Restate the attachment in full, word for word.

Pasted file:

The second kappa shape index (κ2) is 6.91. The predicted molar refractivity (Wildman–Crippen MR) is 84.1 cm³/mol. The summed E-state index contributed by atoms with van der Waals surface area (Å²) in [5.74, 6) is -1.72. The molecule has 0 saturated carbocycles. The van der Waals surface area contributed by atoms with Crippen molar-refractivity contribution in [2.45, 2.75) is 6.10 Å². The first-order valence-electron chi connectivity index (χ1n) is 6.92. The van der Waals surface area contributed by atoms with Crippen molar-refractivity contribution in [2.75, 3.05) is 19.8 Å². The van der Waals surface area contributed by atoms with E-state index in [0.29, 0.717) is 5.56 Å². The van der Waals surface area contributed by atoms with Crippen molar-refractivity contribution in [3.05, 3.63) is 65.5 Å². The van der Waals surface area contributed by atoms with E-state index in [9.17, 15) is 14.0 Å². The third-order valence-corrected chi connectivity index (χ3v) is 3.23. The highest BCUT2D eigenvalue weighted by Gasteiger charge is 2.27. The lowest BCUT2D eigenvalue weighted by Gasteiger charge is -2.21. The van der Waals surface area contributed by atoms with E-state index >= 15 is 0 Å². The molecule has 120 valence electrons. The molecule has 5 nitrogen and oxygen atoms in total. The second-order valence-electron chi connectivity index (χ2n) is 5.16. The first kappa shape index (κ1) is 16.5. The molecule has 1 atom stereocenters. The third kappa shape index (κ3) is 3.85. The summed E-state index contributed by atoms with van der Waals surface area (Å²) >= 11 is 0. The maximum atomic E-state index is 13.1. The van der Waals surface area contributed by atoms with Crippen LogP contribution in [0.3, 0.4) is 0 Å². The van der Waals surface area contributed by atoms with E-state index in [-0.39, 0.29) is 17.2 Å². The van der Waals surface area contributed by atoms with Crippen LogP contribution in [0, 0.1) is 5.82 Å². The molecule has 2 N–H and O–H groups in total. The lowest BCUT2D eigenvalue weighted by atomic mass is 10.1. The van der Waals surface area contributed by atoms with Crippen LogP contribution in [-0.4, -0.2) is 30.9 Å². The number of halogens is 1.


The second kappa shape index (κ2) is 6.91. The predicted molar refractivity (Wildman–Crippen MR) is 84.1 cm³/mol. The summed E-state index contributed by atoms with van der Waals surface area (Å²) in [5.74, 6) is -1.72. The molecule has 0 saturated carbocycles. The van der Waals surface area contributed by atoms with Crippen molar-refractivity contribution in [2.45, 2.75) is 6.10 Å². The first-order valence-electron chi connectivity index (χ1n) is 6.92. The van der Waals surface area contributed by atoms with Crippen molar-refractivity contribution in [2.75, 3.05) is 19.8 Å². The van der Waals surface area contributed by atoms with E-state index in [0.29, 0.717) is 5.56 Å². The van der Waals surface area contributed by atoms with Crippen molar-refractivity contribution in [3.05, 3.63) is 65.5 Å². The van der Waals surface area contributed by atoms with E-state index in [9.17, 15) is 14.0 Å². The third-order valence-corrected chi connectivity index (χ3v) is 3.23. The highest BCUT2D eigenvalue weighted by Gasteiger charge is 2.27. The lowest BCUT2D eigenvalue weighted by Gasteiger charge is -2.21. The van der Waals surface area contributed by atoms with E-state index >= 15 is 0 Å². The molecule has 120 valence electrons. The molecule has 5 nitrogen and oxygen atoms in total. The second-order valence-electron chi connectivity index (χ2n) is 5.16. The first kappa shape index (κ1) is 16.5. The molecule has 1 atom stereocenters. The third kappa shape index (κ3) is 3.85. The summed E-state index contributed by atoms with van der Waals surface area (Å²) >= 11 is 0. The maximum atomic E-state index is 13.1. The van der Waals surface area contributed by atoms with Crippen LogP contribution in [0.3, 0.4) is 0 Å². The van der Waals surface area contributed by atoms with E-state index in [-0.39, 0.29) is 17.2 Å². The van der Waals surface area contributed by atoms with Crippen LogP contribution in [0, 0.1) is 5.82 Å². The molecule has 2 N–H and O–H groups in total. The lowest BCUT2D eigenvalue weighted by atomic mass is 10.1. The van der Waals surface area contributed by atoms with Crippen LogP contribution in [-0.4, -0.2) is 30.9 Å². The number of halogens is 1.